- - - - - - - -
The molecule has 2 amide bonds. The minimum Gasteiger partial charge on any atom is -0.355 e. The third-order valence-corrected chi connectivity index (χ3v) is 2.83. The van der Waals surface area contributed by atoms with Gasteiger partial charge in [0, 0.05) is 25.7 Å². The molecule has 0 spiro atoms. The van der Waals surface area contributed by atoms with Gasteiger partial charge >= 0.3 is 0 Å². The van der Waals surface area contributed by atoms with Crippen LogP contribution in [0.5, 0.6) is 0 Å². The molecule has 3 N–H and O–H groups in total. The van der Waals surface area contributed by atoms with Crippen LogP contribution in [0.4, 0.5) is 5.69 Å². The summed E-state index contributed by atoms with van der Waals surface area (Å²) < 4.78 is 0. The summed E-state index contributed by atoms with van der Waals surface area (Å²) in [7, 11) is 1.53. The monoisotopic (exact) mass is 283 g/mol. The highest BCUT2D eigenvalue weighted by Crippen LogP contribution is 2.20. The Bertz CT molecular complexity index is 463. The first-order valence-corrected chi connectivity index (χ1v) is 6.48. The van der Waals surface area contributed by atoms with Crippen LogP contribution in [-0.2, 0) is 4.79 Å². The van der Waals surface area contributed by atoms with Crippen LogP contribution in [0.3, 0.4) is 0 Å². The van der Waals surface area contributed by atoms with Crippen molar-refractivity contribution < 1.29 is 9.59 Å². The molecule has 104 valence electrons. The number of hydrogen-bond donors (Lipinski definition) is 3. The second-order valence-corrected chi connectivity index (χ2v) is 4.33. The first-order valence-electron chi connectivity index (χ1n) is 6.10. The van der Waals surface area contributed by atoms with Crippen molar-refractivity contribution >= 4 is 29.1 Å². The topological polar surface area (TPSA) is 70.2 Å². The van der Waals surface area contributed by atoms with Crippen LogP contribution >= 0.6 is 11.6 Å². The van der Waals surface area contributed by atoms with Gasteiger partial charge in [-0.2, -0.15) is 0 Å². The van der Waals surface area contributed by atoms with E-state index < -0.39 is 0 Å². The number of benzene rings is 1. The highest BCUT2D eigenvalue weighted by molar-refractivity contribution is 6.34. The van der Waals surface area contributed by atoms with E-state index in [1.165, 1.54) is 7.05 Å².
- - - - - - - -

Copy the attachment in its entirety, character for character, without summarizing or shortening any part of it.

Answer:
The molecule has 2 amide bonds. The minimum Gasteiger partial charge on any atom is -0.355 e. The third-order valence-corrected chi connectivity index (χ3v) is 2.83. The van der Waals surface area contributed by atoms with Gasteiger partial charge in [0, 0.05) is 25.7 Å². The molecule has 0 spiro atoms. The van der Waals surface area contributed by atoms with Gasteiger partial charge >= 0.3 is 0 Å². The van der Waals surface area contributed by atoms with Crippen LogP contribution in [0.5, 0.6) is 0 Å². The molecule has 3 N–H and O–H groups in total. The van der Waals surface area contributed by atoms with Crippen LogP contribution in [0.4, 0.5) is 5.69 Å². The summed E-state index contributed by atoms with van der Waals surface area (Å²) < 4.78 is 0. The summed E-state index contributed by atoms with van der Waals surface area (Å²) in [7, 11) is 1.53. The monoisotopic (exact) mass is 283 g/mol. The highest BCUT2D eigenvalue weighted by Crippen LogP contribution is 2.20. The Bertz CT molecular complexity index is 463. The first-order valence-corrected chi connectivity index (χ1v) is 6.48. The van der Waals surface area contributed by atoms with Crippen LogP contribution in [-0.2, 0) is 4.79 Å². The van der Waals surface area contributed by atoms with Crippen LogP contribution in [0.3, 0.4) is 0 Å². The van der Waals surface area contributed by atoms with Crippen molar-refractivity contribution < 1.29 is 9.59 Å². The molecule has 104 valence electrons. The number of hydrogen-bond donors (Lipinski definition) is 3. The second-order valence-corrected chi connectivity index (χ2v) is 4.33. The first-order valence-electron chi connectivity index (χ1n) is 6.10. The van der Waals surface area contributed by atoms with Crippen molar-refractivity contribution >= 4 is 29.1 Å². The topological polar surface area (TPSA) is 70.2 Å². The van der Waals surface area contributed by atoms with Crippen LogP contribution >= 0.6 is 11.6 Å². The van der Waals surface area contributed by atoms with Gasteiger partial charge in [-0.2, -0.15) is 0 Å². The van der Waals surface area contributed by atoms with E-state index < -0.39 is 0 Å². The number of benzene rings is 1. The highest BCUT2D eigenvalue weighted by molar-refractivity contribution is 6.34. The van der Waals surface area contributed by atoms with E-state index in [1.165, 1.54) is 7.05 Å².